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Western (genre)

The Western is a genre of various arts which tell stories set primarily in the later half of the 19th century in the American Old West, often centering on the life of a nomadic cowboy or gunfighter armed with a revolver and a rifle who rides a horse.

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William Gibbs McAdoo

William Gibbs McAdoo, Jr.McAdoo is variously differentiated from family members of the same name.

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William J. Dodd

William James Dodd (1862–1930) was an American architect and designer who worked mainly in Louisville, Kentucky from 1886 through the end of 1912 and in Los Angeles, California from early 1913 until his death.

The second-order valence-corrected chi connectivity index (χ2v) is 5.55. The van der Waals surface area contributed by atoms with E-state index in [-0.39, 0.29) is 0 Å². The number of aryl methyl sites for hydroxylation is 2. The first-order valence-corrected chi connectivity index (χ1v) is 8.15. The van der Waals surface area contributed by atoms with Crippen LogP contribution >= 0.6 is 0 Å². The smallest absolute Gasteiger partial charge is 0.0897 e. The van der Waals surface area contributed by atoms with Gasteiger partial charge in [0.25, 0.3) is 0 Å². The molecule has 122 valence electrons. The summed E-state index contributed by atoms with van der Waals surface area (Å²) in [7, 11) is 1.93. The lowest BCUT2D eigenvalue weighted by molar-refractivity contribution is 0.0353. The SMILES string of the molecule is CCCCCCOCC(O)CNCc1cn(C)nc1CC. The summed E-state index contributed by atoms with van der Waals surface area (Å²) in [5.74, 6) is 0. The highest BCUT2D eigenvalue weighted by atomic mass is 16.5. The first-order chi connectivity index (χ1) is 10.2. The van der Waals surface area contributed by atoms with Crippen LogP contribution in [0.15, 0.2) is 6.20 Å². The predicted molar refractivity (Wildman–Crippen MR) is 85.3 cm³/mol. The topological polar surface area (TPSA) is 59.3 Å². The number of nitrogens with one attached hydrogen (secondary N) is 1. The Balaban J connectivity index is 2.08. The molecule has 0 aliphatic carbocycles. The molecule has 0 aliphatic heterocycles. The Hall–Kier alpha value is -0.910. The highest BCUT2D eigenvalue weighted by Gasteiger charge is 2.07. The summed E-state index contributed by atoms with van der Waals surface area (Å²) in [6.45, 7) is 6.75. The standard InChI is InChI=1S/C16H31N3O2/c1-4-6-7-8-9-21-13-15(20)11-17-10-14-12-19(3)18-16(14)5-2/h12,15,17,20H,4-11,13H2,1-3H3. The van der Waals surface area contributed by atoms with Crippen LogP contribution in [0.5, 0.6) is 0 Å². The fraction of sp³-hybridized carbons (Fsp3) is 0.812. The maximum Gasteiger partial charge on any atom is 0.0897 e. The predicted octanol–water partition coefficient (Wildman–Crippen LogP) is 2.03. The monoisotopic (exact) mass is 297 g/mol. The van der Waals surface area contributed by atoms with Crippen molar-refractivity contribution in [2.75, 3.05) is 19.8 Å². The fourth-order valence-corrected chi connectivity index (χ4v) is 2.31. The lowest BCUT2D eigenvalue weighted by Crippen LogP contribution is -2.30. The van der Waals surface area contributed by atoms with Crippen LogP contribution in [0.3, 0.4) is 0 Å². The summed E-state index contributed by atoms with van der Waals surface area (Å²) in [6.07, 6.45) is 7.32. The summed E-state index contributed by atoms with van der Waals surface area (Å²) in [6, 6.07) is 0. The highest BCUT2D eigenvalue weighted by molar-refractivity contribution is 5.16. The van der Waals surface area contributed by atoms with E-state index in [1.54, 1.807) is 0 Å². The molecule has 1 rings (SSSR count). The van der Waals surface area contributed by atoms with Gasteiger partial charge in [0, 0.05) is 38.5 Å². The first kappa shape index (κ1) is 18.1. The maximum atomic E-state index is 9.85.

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William Jennings Bryan

William Jennings Bryan (March 19, 1860 – July 26, 1925) was an American orator and politician from Nebraska.

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William McKinley

William McKinley (January 29, 1843 – September 14, 1901) was the 25th President of the United States, serving from March 4, 1897 until his assassination in September 1901, six months into his second term.

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William Randolph Hearst Jr.

William Randolph Hearst Jr. (January 27, 1908 – May 14, 1993) was an American businessman and newspaper publisher.

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William Sulzer

William Sulzer (March 18, 1863 – November 6, 1941) was an American lawyer and politician, nicknamed Plain Bill Sulzer.

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Winchell (film)